This is what an apology looks like


Tony Frank is the president of Colorado State University. Recently the university was in the news because two potential Native American students visiting the campus had the police called on them by the parent of another potential student who felt that they did not ‘belong’. Humiliated and embarrassed, the two students left. Here’s a video of the incident.

This is what happens with the “see something, say something” mantra that has been drummed into people, that they should report anything ‘suspicious’ to the authorities. You can be sure that a white person walking around would openly carrying a gun would not be considered suspicious but a young person of color is automatically suspect.

Frank issued a statement apologizing for the incident and promising to make amends. He could have stopped there but he went on to ruminate on what this says about our culture and what needs to be done to combat the prevalent fear of ‘the other’.

What can all of us take away from this experience? What can we learn from it to make ourselves and our community more just? It seems to me that we can all examine our conscience about the times in our own lives when we’ve crossed the street, avoided eye contact, or walked a little faster because we were concerned about the appearance of someone we didn’t know but who was different from us. That difference often, sadly, includes race. We have to be alert to this, look for it, recognize it – and stop it. We simply have got to expect and to be better; our children and our world deserve it and demand it.

I make that declarative statement from within a glass house: a white man in a position of authority. I have, in my own journey, come to believe that privilege is like someone shining a bright light in our eyes; it makes it hard to see things that others can see unless we force our eyes to adapt. It’s my personal hope that I’ll continue to get better at doing this, and that by doing so I’ll become a better president, colleague, and human being. It’s in that spirit that I offer these thoughts, not as someone offering any special expertise, but as someone walking alongside all of you as we make our journeys together.

We are, in fact, in a battle with hate within our communities. While much of what we have been speaking about is born of ignorance, we can educate against ignorance. The hate that is in the hearts of white supremacists as they attempt to frighten and isolate people across this country is not ignorance. It’s a malignant choice. The increase in racist and anti-Semitic symbols and language and demonstrations across America’s college campuses has been well-documented. We at CSU have simply chosen to deal with these issues in a more open manner, and that comes at a potential reputational cost to CSU for being public when such things occur. But history has shown us that hate grows in the face of silence. Hate is not made uncomfortable. Hate does not shrink from fear. What affects hate is our willingness to shine a bright and unwavering light on it and to face it and confront it.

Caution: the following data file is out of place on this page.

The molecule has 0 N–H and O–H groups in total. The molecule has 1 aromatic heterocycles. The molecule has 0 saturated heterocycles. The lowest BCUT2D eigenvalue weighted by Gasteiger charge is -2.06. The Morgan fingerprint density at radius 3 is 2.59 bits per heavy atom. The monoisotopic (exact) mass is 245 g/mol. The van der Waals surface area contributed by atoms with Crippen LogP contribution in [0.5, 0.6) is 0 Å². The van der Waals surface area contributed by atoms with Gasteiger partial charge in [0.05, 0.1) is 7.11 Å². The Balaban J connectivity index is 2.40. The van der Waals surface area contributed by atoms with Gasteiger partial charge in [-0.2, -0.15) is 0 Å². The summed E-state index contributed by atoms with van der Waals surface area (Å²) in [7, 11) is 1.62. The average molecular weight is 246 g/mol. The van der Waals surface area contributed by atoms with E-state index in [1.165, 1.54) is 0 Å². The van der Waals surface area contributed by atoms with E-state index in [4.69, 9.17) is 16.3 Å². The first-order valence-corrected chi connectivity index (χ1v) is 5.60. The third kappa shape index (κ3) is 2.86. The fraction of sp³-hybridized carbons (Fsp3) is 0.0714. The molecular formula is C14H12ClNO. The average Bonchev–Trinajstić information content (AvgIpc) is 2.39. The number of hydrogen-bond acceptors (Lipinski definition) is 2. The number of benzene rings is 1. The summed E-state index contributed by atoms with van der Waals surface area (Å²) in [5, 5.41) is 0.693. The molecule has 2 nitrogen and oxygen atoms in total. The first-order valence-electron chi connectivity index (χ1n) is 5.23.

There is no place for hate at Colorado State University, and we will not be silent when we see it.

Good for Frank.

Comments

  1. jrkrideau says

    Are you sure that is a university president? No CYA statements, no bafflegab?

    Outstanding response.

  2. grasshopper says

    “I think they’re Hispanic. I believe, one of them for sure. He said he’s from Mexico.” Being Hispanic in a public place. That rings a bell.
    “When I asked what they were wanting to study, I could tell they were making stuff up, because one of them started to laugh about it.” I’d bet the kid was laughing at being confronted by a moron who was asking a ‘gotcha’ question to confirm her ludicrous suspicions and fears The kid was reading her like a book..

  3. says

    I was pleased to see the female talking head at the end of the segment make the comment I’ve been repeating since hearing about the event (full disclosure, I went to CSU in 1974).

    Yes, there is a xenophobic hysteria here, but it was fueled by our calls for harmful “see something, say something” messages.

  4. Matt G says

    If you are using grammar like “…what they were wanting to study…” you might not belong on a university campus yourself….

  5. Storms says

    “See something, say something” should apply to moms who are calling the cops on a couple of well-behaved young men, or when someone says a racist remark, sexual smear, etc.

  6. rgmani says

    I don’t think “see something, say something” is the problem – it’s what qualifies as “something” in some people’s eyes. What exactly did these kids do that made them so suspicious? I think I have done most of those things on a campus tour. Arriving late and joining the tour after a couple of stops? I did that on one campus tour with my daughter. Not answering questions posed by nosy people? I’ve done that – I get quite irritated when some busybody on these tours wants to know everything about my kid. And if you had asked my daughter what she was planning to study, she would have giggled too. At that time, she did not have a clue. This counts as suspicious behavior?

    – RM

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